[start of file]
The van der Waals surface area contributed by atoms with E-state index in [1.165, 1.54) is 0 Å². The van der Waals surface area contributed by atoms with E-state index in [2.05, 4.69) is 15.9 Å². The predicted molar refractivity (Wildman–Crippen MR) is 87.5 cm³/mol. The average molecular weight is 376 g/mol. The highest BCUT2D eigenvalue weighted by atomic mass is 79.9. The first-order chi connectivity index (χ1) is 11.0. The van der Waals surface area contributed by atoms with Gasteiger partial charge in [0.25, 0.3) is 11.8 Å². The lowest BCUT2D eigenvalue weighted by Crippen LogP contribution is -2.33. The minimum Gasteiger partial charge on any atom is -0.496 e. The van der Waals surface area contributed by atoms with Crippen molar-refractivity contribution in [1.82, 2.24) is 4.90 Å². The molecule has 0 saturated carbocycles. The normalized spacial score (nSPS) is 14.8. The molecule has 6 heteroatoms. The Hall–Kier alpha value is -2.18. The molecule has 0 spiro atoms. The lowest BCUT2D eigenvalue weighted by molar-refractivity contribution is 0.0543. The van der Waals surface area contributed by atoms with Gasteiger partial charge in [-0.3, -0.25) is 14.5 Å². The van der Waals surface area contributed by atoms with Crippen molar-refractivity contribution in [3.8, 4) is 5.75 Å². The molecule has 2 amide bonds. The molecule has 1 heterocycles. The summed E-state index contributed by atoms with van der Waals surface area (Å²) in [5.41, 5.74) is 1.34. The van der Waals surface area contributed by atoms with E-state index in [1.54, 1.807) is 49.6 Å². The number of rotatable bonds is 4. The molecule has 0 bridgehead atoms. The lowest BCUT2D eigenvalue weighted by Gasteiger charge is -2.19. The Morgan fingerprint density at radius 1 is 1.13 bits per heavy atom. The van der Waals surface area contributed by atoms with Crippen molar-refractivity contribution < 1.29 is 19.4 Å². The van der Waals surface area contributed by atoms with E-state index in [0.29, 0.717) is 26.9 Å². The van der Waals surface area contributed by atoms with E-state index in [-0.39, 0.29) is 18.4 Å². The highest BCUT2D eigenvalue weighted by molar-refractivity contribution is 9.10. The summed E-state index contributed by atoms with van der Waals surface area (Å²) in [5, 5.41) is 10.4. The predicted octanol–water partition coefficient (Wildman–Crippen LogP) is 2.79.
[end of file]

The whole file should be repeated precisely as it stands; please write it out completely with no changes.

The van der Waals surface area contributed by atoms with E-state index in [1.165, 1.54) is 0 Å². The van der Waals surface area contributed by atoms with E-state index in [2.05, 4.69) is 15.9 Å². The predicted molar refractivity (Wildman–Crippen MR) is 87.5 cm³/mol. The average molecular weight is 376 g/mol. The highest BCUT2D eigenvalue weighted by atomic mass is 79.9. The first-order chi connectivity index (χ1) is 11.0. The van der Waals surface area contributed by atoms with Gasteiger partial charge in [0.25, 0.3) is 11.8 Å². The lowest BCUT2D eigenvalue weighted by Crippen LogP contribution is -2.33. The minimum Gasteiger partial charge on any atom is -0.496 e. The van der Waals surface area contributed by atoms with Crippen molar-refractivity contribution in [1.82, 2.24) is 4.90 Å². The molecule has 0 saturated carbocycles. The normalized spacial score (nSPS) is 14.8. The molecule has 6 heteroatoms. The Hall–Kier alpha value is -2.18. The molecule has 0 spiro atoms. The lowest BCUT2D eigenvalue weighted by molar-refractivity contribution is 0.0543. The van der Waals surface area contributed by atoms with Gasteiger partial charge in [-0.3, -0.25) is 14.5 Å². The van der Waals surface area contributed by atoms with Crippen molar-refractivity contribution in [3.8, 4) is 5.75 Å². The molecule has 2 amide bonds. The molecule has 1 heterocycles. The summed E-state index contributed by atoms with van der Waals surface area (Å²) in [5.41, 5.74) is 1.34. The van der Waals surface area contributed by atoms with E-state index in [1.54, 1.807) is 49.6 Å². The number of rotatable bonds is 4. The molecule has 0 bridgehead atoms. The lowest BCUT2D eigenvalue weighted by Gasteiger charge is -2.19. The Morgan fingerprint density at radius 1 is 1.13 bits per heavy atom. The van der Waals surface area contributed by atoms with Crippen molar-refractivity contribution < 1.29 is 19.4 Å². The van der Waals surface area contributed by atoms with E-state index in [0.29, 0.717) is 26.9 Å². The van der Waals surface area contributed by atoms with E-state index in [-0.39, 0.29) is 18.4 Å². The highest BCUT2D eigenvalue weighted by molar-refractivity contribution is 9.10. The summed E-state index contributed by atoms with van der Waals surface area (Å²) in [5, 5.41) is 10.4. The predicted octanol–water partition coefficient (Wildman–Crippen LogP) is 2.79.